Panetta tells Congress that Iraq will ask for extended US troop commitment

Get ready for some fireworks on the Left if Leon Panetta’s prediction comes true.  Iraq will likely ask the US to extend its troop commitment beyond the departure date negotiated by George W. Bush in 2008 in the Status of Forces Agreement, which Barack Obama has used to claim as a promise kept to get America out of Iraq.  Panetta told the Senate that the US needs to respond positively to maintain the progress made in Iraq:

Leon Panetta, President Barack Obama’s choice to head the Pentagon, predicted on Thursday that Iraq will ask the United States to keep some American forces in that country beyond year’s end, the current departure date. …

“I think it’s clear to me that Iraq is considering the possibility of making a request for some kind of presence to remain there,” Panetta said, adding that it was contingent on what Prime Minister Nouri al-Maliki requests. “I have every confidence that a request like that is something that I think will be forthcoming at some point.”

Panetta told the Senate Armed Services Committee that there are about 1,000 al-Qaida insurgents in Iraq and the situation is fragile. “I believe that we should take whatever steps are necessary to make sure that we protect whatever progress we’ve made there,” he said.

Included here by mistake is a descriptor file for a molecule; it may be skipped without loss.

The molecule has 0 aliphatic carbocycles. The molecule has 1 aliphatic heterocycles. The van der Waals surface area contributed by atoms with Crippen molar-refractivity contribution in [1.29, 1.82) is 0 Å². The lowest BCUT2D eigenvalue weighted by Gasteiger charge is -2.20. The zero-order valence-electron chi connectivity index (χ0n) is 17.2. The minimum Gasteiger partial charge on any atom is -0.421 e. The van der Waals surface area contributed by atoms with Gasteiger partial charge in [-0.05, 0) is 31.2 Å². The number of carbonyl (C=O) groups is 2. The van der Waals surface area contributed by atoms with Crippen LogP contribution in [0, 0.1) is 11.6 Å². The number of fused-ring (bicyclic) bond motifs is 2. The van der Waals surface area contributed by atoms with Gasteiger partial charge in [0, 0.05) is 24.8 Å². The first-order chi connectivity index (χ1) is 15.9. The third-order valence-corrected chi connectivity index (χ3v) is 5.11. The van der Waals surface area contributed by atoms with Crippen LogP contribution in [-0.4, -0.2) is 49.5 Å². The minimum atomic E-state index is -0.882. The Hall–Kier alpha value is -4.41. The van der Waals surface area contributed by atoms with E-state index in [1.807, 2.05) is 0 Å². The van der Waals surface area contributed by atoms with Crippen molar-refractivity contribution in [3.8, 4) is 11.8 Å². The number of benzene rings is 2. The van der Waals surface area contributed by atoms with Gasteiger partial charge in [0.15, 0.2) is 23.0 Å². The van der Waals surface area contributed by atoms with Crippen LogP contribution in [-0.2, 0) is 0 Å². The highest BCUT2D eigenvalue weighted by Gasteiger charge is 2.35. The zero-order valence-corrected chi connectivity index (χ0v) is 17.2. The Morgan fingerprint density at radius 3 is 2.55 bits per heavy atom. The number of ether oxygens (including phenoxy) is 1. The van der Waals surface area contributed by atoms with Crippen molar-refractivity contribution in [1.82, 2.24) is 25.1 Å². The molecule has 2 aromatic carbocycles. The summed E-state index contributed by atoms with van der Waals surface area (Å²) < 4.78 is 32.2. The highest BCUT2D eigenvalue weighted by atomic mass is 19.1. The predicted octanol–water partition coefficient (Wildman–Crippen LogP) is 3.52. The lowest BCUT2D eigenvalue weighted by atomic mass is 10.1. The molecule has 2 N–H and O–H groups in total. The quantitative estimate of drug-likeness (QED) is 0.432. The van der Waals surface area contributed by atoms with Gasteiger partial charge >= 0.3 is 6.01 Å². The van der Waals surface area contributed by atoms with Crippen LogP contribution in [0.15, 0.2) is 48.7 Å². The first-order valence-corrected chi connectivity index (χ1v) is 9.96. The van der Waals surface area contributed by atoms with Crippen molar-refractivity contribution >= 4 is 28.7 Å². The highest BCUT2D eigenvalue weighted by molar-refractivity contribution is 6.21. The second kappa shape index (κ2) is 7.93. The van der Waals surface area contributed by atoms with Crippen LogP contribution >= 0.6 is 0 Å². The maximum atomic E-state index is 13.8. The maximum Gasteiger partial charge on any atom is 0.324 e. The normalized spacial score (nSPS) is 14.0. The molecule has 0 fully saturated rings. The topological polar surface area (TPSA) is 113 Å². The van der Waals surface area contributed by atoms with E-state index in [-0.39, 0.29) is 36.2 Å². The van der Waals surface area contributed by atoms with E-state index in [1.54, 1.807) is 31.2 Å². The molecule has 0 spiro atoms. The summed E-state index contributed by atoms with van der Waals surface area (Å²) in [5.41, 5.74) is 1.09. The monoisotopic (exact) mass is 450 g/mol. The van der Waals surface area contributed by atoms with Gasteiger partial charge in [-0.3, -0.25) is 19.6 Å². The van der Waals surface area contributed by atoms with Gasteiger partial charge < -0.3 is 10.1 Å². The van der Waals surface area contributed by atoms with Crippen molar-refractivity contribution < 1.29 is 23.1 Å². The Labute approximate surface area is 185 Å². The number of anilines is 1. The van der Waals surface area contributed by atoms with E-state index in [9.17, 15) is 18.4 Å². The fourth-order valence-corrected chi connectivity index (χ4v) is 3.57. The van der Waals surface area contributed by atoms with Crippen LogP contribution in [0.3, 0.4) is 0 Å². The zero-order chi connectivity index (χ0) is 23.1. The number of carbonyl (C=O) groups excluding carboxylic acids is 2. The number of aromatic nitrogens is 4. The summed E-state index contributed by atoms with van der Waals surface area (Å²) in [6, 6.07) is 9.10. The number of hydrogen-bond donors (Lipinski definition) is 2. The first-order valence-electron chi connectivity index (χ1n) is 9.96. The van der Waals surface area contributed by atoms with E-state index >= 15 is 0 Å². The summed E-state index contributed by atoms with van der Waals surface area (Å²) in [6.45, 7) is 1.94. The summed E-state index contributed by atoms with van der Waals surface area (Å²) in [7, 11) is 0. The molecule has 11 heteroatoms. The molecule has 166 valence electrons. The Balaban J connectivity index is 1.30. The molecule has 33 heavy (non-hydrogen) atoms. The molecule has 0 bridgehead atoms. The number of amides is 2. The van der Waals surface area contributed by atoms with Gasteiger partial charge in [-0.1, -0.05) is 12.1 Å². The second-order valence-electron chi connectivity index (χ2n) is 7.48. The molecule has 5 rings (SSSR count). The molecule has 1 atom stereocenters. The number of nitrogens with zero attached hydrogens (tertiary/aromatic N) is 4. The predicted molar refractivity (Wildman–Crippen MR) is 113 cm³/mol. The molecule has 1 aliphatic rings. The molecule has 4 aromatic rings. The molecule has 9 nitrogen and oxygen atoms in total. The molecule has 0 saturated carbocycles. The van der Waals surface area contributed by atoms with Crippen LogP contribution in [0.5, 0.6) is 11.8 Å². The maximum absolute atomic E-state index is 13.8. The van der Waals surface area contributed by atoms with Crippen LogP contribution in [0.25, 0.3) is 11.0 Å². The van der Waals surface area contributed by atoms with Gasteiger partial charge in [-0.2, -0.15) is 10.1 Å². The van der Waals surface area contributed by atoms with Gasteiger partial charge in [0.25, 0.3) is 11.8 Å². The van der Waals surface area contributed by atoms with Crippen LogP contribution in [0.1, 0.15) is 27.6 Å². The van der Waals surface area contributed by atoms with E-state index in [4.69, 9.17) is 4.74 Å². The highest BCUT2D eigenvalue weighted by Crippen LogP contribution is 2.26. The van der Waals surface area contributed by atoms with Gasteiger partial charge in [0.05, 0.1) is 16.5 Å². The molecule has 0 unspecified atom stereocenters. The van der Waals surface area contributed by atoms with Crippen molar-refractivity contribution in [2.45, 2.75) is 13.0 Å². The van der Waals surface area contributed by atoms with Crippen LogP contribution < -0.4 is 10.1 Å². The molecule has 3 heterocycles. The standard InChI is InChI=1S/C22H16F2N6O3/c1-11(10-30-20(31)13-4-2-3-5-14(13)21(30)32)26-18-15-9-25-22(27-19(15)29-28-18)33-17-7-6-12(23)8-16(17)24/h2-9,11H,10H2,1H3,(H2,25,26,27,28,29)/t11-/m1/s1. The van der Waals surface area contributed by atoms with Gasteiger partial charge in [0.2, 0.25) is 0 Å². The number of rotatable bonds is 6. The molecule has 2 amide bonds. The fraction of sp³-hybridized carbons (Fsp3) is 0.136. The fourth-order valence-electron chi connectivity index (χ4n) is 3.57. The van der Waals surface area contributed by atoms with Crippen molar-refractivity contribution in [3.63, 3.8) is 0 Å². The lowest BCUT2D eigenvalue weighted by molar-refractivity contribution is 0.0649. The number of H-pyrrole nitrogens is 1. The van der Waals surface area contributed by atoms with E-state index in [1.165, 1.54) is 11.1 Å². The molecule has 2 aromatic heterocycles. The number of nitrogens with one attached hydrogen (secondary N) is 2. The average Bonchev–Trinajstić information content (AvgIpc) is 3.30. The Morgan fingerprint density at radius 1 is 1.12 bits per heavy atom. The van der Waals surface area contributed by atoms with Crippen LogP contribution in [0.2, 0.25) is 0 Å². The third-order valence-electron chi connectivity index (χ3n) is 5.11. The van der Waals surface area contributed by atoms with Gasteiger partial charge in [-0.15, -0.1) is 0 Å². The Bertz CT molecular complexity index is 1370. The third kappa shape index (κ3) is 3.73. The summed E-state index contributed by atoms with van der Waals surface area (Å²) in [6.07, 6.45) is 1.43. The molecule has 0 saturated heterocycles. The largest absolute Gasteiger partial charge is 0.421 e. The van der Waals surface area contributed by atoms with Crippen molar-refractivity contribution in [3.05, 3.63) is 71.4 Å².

Gee, you know who else said that?  John McCain, during the presidential campaign.  Democrats responded maturely with a claim that McCain wanted to stay in Iraq for 100 years of war.  Obama reiterated his promise to pull American troops fully out of Iraq within 16 months.

Hope and change, baby.  Hope and change.

That’s not to say that Panetta’s wrong; he’s absolutely right.  The gains in Iraq are too hard-bought to see them dissipate due to a lack of will by the US, especially if Iraq is willing to invite us to stay.  Furthermore, Panetta’s estimate of AQ fighters in Iraq is about seven times that of the administration’s estimate of AQ in Afghanistan.  If AQ still wants to square off against the US military and Iraq wants us to continue to fight them on the ground, it’s a good opportunity to have them waste their resources fighting soldiers and Marines rather than targeting American civilians at home … as George W. Bush and John McCain also argued.

Hope and change, baby.  Hope and change.

Besides, we want Iraq to gain strength and independence in relation to its larger neighbor, Iran. An American pullout would put a weak Iraq at the mercy of the mullahs to their east and invite all sorts of mischief.  Keeping significant levels in Iraq allows us to have a military presence on both sides of Iran, a position that allows us to exert pressure on the mullahs, a situation that the Iraqis probably would want to see continued for their own purposes.

If American troops stay in Iraq, though, the Left will pitch an absolute fit.  They will scream about broken promises and make the easy comparison to Bush and McCain.  That doesn’t mean that the Left will be able to challenge Obama in a primary, but it will mean that all of the progressive enthusiasm and anti-Bush rallying cries will be notably diminished or absent in 2012.  Given the state of the economy, that’s likely to produce the kind of change for which Obama hadn’t planned.